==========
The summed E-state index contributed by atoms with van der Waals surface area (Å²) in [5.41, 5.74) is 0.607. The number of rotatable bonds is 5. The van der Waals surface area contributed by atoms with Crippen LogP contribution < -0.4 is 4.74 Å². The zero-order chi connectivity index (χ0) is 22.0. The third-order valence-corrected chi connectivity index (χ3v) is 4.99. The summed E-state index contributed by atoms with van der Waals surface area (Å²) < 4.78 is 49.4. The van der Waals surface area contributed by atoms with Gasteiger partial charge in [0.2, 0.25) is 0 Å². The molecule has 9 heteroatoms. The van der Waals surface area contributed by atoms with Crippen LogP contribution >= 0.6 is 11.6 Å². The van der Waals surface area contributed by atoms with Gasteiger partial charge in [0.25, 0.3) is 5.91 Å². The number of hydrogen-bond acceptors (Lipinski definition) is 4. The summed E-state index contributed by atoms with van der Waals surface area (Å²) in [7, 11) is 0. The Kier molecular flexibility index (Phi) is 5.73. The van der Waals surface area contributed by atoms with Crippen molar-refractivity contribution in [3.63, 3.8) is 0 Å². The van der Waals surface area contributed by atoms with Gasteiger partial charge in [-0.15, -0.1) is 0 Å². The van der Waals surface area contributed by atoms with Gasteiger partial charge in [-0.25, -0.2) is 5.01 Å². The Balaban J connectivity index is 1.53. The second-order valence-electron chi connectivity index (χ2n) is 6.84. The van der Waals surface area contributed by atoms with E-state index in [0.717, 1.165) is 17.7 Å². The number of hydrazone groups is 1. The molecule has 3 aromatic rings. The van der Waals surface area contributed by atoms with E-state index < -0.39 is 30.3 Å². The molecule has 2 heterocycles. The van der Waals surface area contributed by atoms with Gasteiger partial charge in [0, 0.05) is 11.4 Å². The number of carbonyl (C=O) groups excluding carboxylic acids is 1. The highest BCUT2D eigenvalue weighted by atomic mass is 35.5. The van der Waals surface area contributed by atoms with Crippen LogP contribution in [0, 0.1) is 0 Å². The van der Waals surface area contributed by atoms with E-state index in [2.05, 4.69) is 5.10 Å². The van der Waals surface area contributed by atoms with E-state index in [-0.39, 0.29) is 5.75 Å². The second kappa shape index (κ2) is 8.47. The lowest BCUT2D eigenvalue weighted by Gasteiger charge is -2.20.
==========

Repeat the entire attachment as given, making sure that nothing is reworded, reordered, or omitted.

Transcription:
The summed E-state index contributed by atoms with van der Waals surface area (Å²) in [5.41, 5.74) is 0.607. The number of rotatable bonds is 5. The van der Waals surface area contributed by atoms with Crippen LogP contribution < -0.4 is 4.74 Å². The zero-order chi connectivity index (χ0) is 22.0. The third-order valence-corrected chi connectivity index (χ3v) is 4.99. The summed E-state index contributed by atoms with van der Waals surface area (Å²) < 4.78 is 49.4. The van der Waals surface area contributed by atoms with Gasteiger partial charge in [0.2, 0.25) is 0 Å². The molecule has 9 heteroatoms. The van der Waals surface area contributed by atoms with Crippen LogP contribution >= 0.6 is 11.6 Å². The van der Waals surface area contributed by atoms with Gasteiger partial charge in [0.25, 0.3) is 5.91 Å². The number of hydrogen-bond acceptors (Lipinski definition) is 4. The summed E-state index contributed by atoms with van der Waals surface area (Å²) in [7, 11) is 0. The Kier molecular flexibility index (Phi) is 5.73. The van der Waals surface area contributed by atoms with Crippen molar-refractivity contribution in [3.63, 3.8) is 0 Å². The van der Waals surface area contributed by atoms with Gasteiger partial charge in [-0.15, -0.1) is 0 Å². The van der Waals surface area contributed by atoms with Gasteiger partial charge in [-0.25, -0.2) is 5.01 Å². The Balaban J connectivity index is 1.53. The second-order valence-electron chi connectivity index (χ2n) is 6.84. The van der Waals surface area contributed by atoms with E-state index in [0.717, 1.165) is 17.7 Å². The number of hydrazone groups is 1. The molecule has 3 aromatic rings. The van der Waals surface area contributed by atoms with E-state index < -0.39 is 30.3 Å². The molecule has 2 heterocycles. The van der Waals surface area contributed by atoms with Gasteiger partial charge in [0, 0.05) is 11.4 Å². The number of carbonyl (C=O) groups excluding carboxylic acids is 1. The highest BCUT2D eigenvalue weighted by atomic mass is 35.5. The van der Waals surface area contributed by atoms with Crippen LogP contribution in [0, 0.1) is 0 Å². The van der Waals surface area contributed by atoms with E-state index in [2.05, 4.69) is 5.10 Å². The van der Waals surface area contributed by atoms with E-state index in [-0.39, 0.29) is 5.75 Å². The second kappa shape index (κ2) is 8.47. The lowest BCUT2D eigenvalue weighted by Gasteiger charge is -2.20.